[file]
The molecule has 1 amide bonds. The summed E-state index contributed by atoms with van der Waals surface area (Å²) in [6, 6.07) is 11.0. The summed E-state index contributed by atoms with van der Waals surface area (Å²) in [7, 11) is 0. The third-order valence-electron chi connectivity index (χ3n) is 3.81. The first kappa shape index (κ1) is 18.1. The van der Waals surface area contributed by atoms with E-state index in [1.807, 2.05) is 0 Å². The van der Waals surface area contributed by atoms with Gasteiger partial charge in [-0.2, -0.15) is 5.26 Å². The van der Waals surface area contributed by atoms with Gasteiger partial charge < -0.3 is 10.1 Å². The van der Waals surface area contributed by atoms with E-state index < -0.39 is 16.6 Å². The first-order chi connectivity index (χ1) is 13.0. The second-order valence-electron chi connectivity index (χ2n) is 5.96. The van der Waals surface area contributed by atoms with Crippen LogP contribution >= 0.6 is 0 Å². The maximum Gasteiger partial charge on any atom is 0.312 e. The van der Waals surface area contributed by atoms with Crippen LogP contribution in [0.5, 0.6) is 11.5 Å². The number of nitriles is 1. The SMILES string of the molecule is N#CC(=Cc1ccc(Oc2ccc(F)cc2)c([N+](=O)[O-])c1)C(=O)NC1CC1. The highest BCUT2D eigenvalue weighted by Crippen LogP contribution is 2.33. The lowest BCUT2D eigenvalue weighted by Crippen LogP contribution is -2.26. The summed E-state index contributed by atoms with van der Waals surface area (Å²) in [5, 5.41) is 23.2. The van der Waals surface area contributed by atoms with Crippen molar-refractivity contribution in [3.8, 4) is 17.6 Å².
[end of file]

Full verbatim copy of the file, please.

The molecule has 1 amide bonds. The summed E-state index contributed by atoms with van der Waals surface area (Å²) in [6, 6.07) is 11.0. The summed E-state index contributed by atoms with van der Waals surface area (Å²) in [7, 11) is 0. The third-order valence-electron chi connectivity index (χ3n) is 3.81. The first kappa shape index (κ1) is 18.1. The van der Waals surface area contributed by atoms with E-state index in [1.807, 2.05) is 0 Å². The van der Waals surface area contributed by atoms with Gasteiger partial charge in [-0.2, -0.15) is 5.26 Å². The van der Waals surface area contributed by atoms with Gasteiger partial charge < -0.3 is 10.1 Å². The van der Waals surface area contributed by atoms with E-state index < -0.39 is 16.6 Å². The first-order chi connectivity index (χ1) is 13.0. The second-order valence-electron chi connectivity index (χ2n) is 5.96. The van der Waals surface area contributed by atoms with Crippen LogP contribution >= 0.6 is 0 Å². The maximum Gasteiger partial charge on any atom is 0.312 e. The van der Waals surface area contributed by atoms with Crippen LogP contribution in [0.5, 0.6) is 11.5 Å². The number of nitriles is 1. The SMILES string of the molecule is N#CC(=Cc1ccc(Oc2ccc(F)cc2)c([N+](=O)[O-])c1)C(=O)NC1CC1. The highest BCUT2D eigenvalue weighted by Crippen LogP contribution is 2.33. The lowest BCUT2D eigenvalue weighted by Crippen LogP contribution is -2.26. The summed E-state index contributed by atoms with van der Waals surface area (Å²) in [5, 5.41) is 23.2. The van der Waals surface area contributed by atoms with Crippen molar-refractivity contribution in [3.8, 4) is 17.6 Å².